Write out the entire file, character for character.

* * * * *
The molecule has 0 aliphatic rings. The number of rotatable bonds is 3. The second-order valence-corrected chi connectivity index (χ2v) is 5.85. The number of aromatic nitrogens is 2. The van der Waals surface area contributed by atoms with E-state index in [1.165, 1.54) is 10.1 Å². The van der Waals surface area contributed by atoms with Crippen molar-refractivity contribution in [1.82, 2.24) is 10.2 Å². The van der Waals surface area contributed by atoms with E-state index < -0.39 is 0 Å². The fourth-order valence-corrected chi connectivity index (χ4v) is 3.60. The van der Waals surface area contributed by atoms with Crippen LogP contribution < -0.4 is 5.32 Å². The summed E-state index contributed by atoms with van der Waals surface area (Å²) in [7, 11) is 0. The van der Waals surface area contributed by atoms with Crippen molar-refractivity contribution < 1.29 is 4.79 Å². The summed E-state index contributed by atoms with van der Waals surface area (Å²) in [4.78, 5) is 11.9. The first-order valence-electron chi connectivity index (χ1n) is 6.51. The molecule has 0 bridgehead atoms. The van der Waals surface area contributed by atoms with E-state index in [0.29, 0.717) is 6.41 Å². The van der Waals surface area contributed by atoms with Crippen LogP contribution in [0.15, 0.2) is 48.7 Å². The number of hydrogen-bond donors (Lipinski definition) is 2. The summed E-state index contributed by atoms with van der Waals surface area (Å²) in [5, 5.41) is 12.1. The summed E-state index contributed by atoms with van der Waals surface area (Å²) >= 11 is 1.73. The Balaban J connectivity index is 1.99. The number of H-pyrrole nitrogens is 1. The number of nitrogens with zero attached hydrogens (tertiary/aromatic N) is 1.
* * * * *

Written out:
The molecule has 0 aliphatic rings. The number of rotatable bonds is 3. The second-order valence-corrected chi connectivity index (χ2v) is 5.85. The number of aromatic nitrogens is 2. The van der Waals surface area contributed by atoms with E-state index in [1.165, 1.54) is 10.1 Å². The van der Waals surface area contributed by atoms with Crippen molar-refractivity contribution in [1.82, 2.24) is 10.2 Å². The van der Waals surface area contributed by atoms with E-state index < -0.39 is 0 Å². The fourth-order valence-corrected chi connectivity index (χ4v) is 3.60. The van der Waals surface area contributed by atoms with Crippen LogP contribution < -0.4 is 5.32 Å². The summed E-state index contributed by atoms with van der Waals surface area (Å²) in [7, 11) is 0. The van der Waals surface area contributed by atoms with Crippen molar-refractivity contribution < 1.29 is 4.79 Å². The summed E-state index contributed by atoms with van der Waals surface area (Å²) in [4.78, 5) is 11.9. The first-order valence-electron chi connectivity index (χ1n) is 6.51. The molecule has 0 bridgehead atoms. The van der Waals surface area contributed by atoms with E-state index in [0.29, 0.717) is 6.41 Å². The van der Waals surface area contributed by atoms with Crippen LogP contribution in [0.15, 0.2) is 48.7 Å². The number of hydrogen-bond donors (Lipinski definition) is 2. The summed E-state index contributed by atoms with van der Waals surface area (Å²) in [5, 5.41) is 12.1. The summed E-state index contributed by atoms with van der Waals surface area (Å²) >= 11 is 1.73. The Balaban J connectivity index is 1.99. The number of H-pyrrole nitrogens is 1. The number of nitrogens with zero attached hydrogens (tertiary/aromatic N) is 1.